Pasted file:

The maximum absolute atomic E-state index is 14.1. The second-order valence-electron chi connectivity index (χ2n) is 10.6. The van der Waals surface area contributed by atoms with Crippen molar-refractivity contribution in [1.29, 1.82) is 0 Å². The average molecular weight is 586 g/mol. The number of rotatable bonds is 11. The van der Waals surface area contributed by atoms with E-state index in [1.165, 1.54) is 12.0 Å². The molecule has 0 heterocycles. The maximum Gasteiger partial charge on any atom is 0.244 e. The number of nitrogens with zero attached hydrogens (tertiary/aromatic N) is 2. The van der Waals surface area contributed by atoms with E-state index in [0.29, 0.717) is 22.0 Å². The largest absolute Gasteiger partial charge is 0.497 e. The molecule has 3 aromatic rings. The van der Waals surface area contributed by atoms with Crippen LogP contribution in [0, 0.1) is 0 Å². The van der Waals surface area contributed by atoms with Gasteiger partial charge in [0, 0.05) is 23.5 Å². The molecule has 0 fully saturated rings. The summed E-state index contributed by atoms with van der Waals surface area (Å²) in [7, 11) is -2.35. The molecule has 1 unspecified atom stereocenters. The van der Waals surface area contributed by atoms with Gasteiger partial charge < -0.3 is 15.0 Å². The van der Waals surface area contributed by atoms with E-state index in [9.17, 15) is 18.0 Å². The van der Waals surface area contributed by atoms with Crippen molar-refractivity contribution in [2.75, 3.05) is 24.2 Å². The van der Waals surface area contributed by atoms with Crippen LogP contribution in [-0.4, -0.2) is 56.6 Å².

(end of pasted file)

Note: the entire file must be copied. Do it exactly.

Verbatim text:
The maximum absolute atomic E-state index is 14.1. The second-order valence-electron chi connectivity index (χ2n) is 10.6. The van der Waals surface area contributed by atoms with Crippen molar-refractivity contribution in [1.29, 1.82) is 0 Å². The average molecular weight is 586 g/mol. The number of rotatable bonds is 11. The van der Waals surface area contributed by atoms with E-state index in [1.165, 1.54) is 12.0 Å². The molecule has 0 heterocycles. The maximum Gasteiger partial charge on any atom is 0.244 e. The number of nitrogens with zero attached hydrogens (tertiary/aromatic N) is 2. The van der Waals surface area contributed by atoms with E-state index in [0.29, 0.717) is 22.0 Å². The largest absolute Gasteiger partial charge is 0.497 e. The molecule has 3 aromatic rings. The van der Waals surface area contributed by atoms with Crippen LogP contribution in [0, 0.1) is 0 Å². The van der Waals surface area contributed by atoms with Gasteiger partial charge in [0, 0.05) is 23.5 Å². The molecule has 0 fully saturated rings. The summed E-state index contributed by atoms with van der Waals surface area (Å²) in [7, 11) is -2.35. The molecule has 1 unspecified atom stereocenters. The van der Waals surface area contributed by atoms with Gasteiger partial charge < -0.3 is 15.0 Å². The van der Waals surface area contributed by atoms with E-state index in [9.17, 15) is 18.0 Å². The van der Waals surface area contributed by atoms with Crippen molar-refractivity contribution in [2.75, 3.05) is 24.2 Å². The van der Waals surface area contributed by atoms with Crippen LogP contribution in [-0.4, -0.2) is 56.6 Å².